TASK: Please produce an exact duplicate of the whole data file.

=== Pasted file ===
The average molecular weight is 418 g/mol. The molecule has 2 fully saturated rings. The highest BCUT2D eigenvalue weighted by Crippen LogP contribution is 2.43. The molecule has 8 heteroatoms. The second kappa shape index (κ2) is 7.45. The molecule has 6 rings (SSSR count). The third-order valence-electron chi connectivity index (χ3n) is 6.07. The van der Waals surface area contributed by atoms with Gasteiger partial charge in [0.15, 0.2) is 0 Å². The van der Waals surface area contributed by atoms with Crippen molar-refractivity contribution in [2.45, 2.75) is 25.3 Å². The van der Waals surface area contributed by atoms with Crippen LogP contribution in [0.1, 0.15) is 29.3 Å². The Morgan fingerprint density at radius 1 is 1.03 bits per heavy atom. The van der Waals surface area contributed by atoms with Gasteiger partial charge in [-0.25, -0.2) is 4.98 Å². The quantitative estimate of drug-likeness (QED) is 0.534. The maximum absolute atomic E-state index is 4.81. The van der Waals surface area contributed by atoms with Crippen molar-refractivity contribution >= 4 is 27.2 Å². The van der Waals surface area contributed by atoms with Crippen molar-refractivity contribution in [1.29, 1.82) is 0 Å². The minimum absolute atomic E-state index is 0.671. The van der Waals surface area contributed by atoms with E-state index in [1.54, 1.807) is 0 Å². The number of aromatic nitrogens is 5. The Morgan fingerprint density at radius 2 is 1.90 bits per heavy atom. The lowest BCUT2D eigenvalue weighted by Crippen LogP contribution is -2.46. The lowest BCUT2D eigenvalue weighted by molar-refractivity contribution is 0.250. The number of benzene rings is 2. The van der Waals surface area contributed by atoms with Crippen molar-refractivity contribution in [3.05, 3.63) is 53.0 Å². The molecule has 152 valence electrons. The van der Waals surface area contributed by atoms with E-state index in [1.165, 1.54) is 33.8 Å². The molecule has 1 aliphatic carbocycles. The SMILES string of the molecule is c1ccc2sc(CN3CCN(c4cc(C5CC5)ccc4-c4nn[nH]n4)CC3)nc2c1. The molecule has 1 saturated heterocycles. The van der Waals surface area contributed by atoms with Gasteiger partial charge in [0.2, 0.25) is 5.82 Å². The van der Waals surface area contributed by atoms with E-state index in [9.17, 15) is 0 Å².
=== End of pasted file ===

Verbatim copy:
The average molecular weight is 418 g/mol. The molecule has 2 fully saturated rings. The highest BCUT2D eigenvalue weighted by Crippen LogP contribution is 2.43. The molecule has 8 heteroatoms. The second kappa shape index (κ2) is 7.45. The molecule has 6 rings (SSSR count). The third-order valence-electron chi connectivity index (χ3n) is 6.07. The van der Waals surface area contributed by atoms with Gasteiger partial charge in [0.15, 0.2) is 0 Å². The van der Waals surface area contributed by atoms with Crippen molar-refractivity contribution in [2.45, 2.75) is 25.3 Å². The van der Waals surface area contributed by atoms with Crippen LogP contribution in [0.1, 0.15) is 29.3 Å². The Morgan fingerprint density at radius 1 is 1.03 bits per heavy atom. The van der Waals surface area contributed by atoms with Gasteiger partial charge in [-0.25, -0.2) is 4.98 Å². The quantitative estimate of drug-likeness (QED) is 0.534. The maximum absolute atomic E-state index is 4.81. The van der Waals surface area contributed by atoms with Crippen molar-refractivity contribution >= 4 is 27.2 Å². The van der Waals surface area contributed by atoms with Crippen molar-refractivity contribution in [1.29, 1.82) is 0 Å². The minimum absolute atomic E-state index is 0.671. The van der Waals surface area contributed by atoms with E-state index in [1.54, 1.807) is 0 Å². The number of aromatic nitrogens is 5. The Morgan fingerprint density at radius 2 is 1.90 bits per heavy atom. The lowest BCUT2D eigenvalue weighted by Crippen LogP contribution is -2.46. The lowest BCUT2D eigenvalue weighted by molar-refractivity contribution is 0.250. The number of benzene rings is 2. The van der Waals surface area contributed by atoms with Crippen molar-refractivity contribution in [3.05, 3.63) is 53.0 Å². The molecule has 152 valence electrons. The van der Waals surface area contributed by atoms with E-state index in [1.165, 1.54) is 33.8 Å². The molecule has 1 aliphatic carbocycles. The SMILES string of the molecule is c1ccc2sc(CN3CCN(c4cc(C5CC5)ccc4-c4nn[nH]n4)CC3)nc2c1. The molecule has 1 saturated heterocycles. The van der Waals surface area contributed by atoms with Gasteiger partial charge in [0.2, 0.25) is 5.82 Å². The van der Waals surface area contributed by atoms with E-state index in [9.17, 15) is 0 Å².